L’Art de Vivre

Wine matching

The social and cultural significance of wine

If you’ve ever sat down at a French or Italian dining table, I’m sure you’ll be familiar with the prominence wine takes in the sequence of the meal.

For a more formal lunch or dinner; an aperitif, a white wine with entrée, a red wine or richer white wine with the main, a tipple to accompany the cheese, a sweet wine with dessert and if the meal has been particularly heavy, a digestif to finish.

But for even the most casual lunch occasion, a pichet of wine is always on the table. It will almost always be a wine from the region, cheap but tasty and seamlessly matching the provincial cuisine.

Wine and other alcoholic beverages are their most impressive when they are consumed in this way; as a cultural expression of the place or region, as part of a long established tradition, or as the most appropriate complement to the texture and flavour of the food on the table. 

Wine with lunch and dinner in latin European countries is common, not as common as it once was due to the growing health concerns associated with too much alcohol, but it is widely appreciated as a simple pleasure of life.

L‘art de vivre or la dolce vita is a ritual, a cultural practice and a social skill. It is curated and created, it is learned and practiced and it is a preference and an appreciation. ‘Art de vivre’ is often centred on beauty and simplicity. The simple beauty of weaving culture, cuisine, celebration and creativity into one’s day-to-day life. 

Taking time, slowing down and savouring the beauty in our food, art, nature, fashion, homes, gardens and even in our friendships, brings joy to our sensibility of life.

The current situation generated by the COVID-19 health crisis, has given many of us the opportunity to access more time and we might think we could bring this time to appreciate life’s more simple pleasures.

But with the fast pace of our modern lives over recent decades, not to mention the established cultural norms we may have grown up with, taking time, slowing down and savouring beauty may be more difficult to achieve than we first think.

Breaking the habits of a quick chat, a fast bite, a zoom meet, an insta story, a flat pack or a binge drink could be a challenge for some.

And for others, the presence of wine on the lunch or dinner table is simply a very foreign and unfamiliar practice. 

The Australian dining tradition has been a sandwich and a piece of fruit for lunch, meat and three vegetables for dinner, which could be preceded by a cold beer and finished with a glass of port with sweets on a special occasion.

This tradition does not tend to evoke the praise and appreciation of outside cultures, let alone much praise from our own population.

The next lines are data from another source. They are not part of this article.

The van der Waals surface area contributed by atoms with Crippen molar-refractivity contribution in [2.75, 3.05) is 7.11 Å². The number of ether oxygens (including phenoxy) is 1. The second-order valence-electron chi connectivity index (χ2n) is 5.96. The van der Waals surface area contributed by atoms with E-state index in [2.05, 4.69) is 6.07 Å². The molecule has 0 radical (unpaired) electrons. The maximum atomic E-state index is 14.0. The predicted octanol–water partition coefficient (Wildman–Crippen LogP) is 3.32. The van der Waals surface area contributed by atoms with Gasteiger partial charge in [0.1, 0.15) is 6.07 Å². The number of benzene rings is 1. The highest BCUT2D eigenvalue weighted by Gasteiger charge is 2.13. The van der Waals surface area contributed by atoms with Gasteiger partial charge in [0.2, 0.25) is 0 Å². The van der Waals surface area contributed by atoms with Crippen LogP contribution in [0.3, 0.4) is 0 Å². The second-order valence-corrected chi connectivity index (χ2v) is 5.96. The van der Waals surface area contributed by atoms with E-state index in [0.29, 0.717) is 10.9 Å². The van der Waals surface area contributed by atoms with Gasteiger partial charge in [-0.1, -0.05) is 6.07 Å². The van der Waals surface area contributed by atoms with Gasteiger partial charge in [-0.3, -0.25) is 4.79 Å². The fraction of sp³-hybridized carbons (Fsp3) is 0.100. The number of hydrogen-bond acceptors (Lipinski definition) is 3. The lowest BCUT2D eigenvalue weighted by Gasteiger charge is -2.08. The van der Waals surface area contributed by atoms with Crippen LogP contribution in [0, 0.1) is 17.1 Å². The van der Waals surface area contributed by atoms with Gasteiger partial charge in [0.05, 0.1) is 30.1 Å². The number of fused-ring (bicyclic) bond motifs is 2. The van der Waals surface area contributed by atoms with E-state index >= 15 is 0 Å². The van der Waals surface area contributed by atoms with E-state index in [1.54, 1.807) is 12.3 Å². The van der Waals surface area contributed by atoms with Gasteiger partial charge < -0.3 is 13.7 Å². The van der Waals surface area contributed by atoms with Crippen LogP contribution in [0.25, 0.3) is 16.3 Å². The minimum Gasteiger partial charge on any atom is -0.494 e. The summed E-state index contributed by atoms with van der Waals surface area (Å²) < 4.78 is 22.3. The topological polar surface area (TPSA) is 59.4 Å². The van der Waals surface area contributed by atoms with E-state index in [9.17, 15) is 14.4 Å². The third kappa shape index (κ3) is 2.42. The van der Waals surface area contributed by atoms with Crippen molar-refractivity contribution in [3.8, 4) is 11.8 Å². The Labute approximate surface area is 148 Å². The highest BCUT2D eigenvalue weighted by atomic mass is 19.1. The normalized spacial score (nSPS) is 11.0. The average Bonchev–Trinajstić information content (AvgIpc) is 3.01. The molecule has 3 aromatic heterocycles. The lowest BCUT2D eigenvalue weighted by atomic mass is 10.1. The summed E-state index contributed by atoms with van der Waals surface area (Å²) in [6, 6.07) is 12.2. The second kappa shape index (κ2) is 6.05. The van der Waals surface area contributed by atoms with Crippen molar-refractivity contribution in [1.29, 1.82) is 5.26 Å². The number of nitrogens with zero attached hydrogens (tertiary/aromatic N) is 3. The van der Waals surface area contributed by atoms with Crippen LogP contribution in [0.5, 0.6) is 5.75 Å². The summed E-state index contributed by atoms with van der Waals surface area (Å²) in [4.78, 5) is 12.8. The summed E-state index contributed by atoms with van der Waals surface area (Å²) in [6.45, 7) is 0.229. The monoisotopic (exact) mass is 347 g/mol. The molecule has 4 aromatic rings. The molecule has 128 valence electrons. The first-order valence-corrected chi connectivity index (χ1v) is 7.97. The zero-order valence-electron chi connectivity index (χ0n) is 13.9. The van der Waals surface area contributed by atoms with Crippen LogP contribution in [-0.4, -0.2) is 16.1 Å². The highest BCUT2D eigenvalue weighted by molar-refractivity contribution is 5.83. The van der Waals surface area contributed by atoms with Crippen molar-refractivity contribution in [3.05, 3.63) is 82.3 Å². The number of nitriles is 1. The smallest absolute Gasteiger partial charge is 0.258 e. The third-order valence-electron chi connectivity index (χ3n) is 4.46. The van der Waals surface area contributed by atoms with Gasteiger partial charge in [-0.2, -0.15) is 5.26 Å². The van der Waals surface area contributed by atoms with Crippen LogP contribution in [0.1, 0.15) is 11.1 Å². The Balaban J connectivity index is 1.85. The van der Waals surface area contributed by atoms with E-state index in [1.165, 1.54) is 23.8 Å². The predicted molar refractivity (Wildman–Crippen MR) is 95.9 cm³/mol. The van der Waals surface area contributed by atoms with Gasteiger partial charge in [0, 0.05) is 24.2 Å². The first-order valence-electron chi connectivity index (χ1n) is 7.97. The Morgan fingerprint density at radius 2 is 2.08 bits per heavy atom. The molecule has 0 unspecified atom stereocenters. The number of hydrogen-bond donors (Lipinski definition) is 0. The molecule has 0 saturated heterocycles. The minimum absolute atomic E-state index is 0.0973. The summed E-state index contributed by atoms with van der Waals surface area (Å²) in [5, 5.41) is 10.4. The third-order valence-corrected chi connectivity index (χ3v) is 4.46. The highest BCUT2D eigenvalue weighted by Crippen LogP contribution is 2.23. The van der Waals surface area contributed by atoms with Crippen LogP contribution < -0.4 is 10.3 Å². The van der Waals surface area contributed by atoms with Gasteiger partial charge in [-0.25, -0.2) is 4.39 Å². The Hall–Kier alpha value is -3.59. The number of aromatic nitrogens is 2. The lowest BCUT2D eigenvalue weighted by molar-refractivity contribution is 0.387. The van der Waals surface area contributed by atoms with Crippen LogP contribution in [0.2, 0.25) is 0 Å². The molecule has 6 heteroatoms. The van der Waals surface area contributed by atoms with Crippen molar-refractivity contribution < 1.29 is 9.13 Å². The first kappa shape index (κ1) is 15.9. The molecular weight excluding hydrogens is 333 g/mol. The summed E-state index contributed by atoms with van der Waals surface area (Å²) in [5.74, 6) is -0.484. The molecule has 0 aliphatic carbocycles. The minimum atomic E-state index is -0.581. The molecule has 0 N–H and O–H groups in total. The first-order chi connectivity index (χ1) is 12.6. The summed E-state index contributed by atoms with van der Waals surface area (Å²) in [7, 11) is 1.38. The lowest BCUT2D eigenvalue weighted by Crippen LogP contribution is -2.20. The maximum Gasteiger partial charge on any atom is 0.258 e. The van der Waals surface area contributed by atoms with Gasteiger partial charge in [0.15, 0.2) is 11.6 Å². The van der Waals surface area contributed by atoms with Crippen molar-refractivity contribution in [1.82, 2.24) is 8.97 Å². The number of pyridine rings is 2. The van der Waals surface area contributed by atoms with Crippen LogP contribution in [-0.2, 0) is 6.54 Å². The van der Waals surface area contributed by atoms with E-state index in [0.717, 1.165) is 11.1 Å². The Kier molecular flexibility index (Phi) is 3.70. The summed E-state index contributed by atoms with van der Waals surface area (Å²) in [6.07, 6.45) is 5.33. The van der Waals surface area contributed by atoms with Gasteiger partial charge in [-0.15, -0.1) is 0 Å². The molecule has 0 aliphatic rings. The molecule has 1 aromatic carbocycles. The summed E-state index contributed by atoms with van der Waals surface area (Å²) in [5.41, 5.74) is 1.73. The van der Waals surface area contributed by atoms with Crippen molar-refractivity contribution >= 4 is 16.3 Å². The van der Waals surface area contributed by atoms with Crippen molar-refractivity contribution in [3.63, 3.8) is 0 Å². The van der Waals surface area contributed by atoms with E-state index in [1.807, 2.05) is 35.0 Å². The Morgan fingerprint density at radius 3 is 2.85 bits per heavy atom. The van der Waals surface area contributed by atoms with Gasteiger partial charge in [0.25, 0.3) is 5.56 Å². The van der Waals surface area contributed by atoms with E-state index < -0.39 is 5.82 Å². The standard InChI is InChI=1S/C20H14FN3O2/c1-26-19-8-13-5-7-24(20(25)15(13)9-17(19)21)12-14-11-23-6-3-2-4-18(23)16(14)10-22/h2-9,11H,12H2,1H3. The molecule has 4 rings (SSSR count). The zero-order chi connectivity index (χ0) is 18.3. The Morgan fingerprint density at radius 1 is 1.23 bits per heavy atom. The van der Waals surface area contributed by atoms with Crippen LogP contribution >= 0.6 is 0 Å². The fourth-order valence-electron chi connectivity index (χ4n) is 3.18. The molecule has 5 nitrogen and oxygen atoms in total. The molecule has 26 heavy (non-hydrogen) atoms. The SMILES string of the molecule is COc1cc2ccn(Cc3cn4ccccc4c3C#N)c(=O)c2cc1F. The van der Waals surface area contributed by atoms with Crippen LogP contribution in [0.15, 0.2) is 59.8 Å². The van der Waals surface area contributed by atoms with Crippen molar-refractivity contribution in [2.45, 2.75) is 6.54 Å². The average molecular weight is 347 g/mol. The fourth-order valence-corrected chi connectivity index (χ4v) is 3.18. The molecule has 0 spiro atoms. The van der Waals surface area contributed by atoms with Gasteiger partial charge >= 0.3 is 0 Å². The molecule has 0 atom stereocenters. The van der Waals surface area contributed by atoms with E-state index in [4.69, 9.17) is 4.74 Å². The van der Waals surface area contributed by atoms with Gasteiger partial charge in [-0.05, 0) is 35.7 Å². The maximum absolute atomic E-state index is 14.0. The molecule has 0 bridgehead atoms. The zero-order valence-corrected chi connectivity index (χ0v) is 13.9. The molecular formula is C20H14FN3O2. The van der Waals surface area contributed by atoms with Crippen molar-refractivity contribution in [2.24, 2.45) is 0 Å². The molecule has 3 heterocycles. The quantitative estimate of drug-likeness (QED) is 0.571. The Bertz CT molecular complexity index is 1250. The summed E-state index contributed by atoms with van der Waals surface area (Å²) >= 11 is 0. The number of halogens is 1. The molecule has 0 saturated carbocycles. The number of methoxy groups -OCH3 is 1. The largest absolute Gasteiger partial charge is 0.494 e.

There’s a reason UNESCO has listed the French Gastronomic Meal as an “Intangible Cultural Heritage of Humanity”. It has been fostered and forged into the cultural fabric of French people and their way of life.

UNESCO identifies gastronomy as culturally significant as French people actively take on the responsibility to develop and share a deep knowledge of their gastronomic traditions and preserve its memory watch over the living practice of the rites, thus contributing to their oral and/or written transmission, in particular to younger generations.

“The gastronomic meal emphasises togetherness, the pleasure of taste, and the balance between human beings and the products of nature. Important elements include the careful selection of dishes from a constantly growing repertoire of recipes; the purchase of good, preferably local products whose flavours go well together; the pairing of food with wine; the setting of a beautiful table; and specific actions during consumption, such as smelling and tasting items at the table.” – UNESCO.

To practice l’art de vivre in your own life takes time – the time to learn, experiment and appreciate all the elements of a cultural and gastronomic experience. 

Yet the key ingredient is simplicity. Developing an appreciation for art and nature does not mean buying expensive renaissance art or landscaping all your plants into tall hedges. And a gastronomic experience does not necessarily require hours slaving over an oven and investing in the most expensive wine you can afford.

As the ‘Emperor of Chefs’ and grandfather of French cuisine, chef Auguste Escoffier once said, “The greatest dishes are very simple.”

I could list numerous wine and food pairings which are simple, no fuss expressions of how gastronomy can be easily achieved and yet immensely pleasurable. 

But that is your task to discover and your task to enjoy. 

Tonight, take the time, dress the table, bring out your good glassware, and find the freshest local and in-season ingredients and bring your creative gaze to your cookbooks to generate something you have a desire to investigate for your own cultural memory.

Explore it, learn from it and hone it for the next time you are compelled to try, and I encourage you to actively talk about it with your friends, family and loved ones.

Bonne chance!

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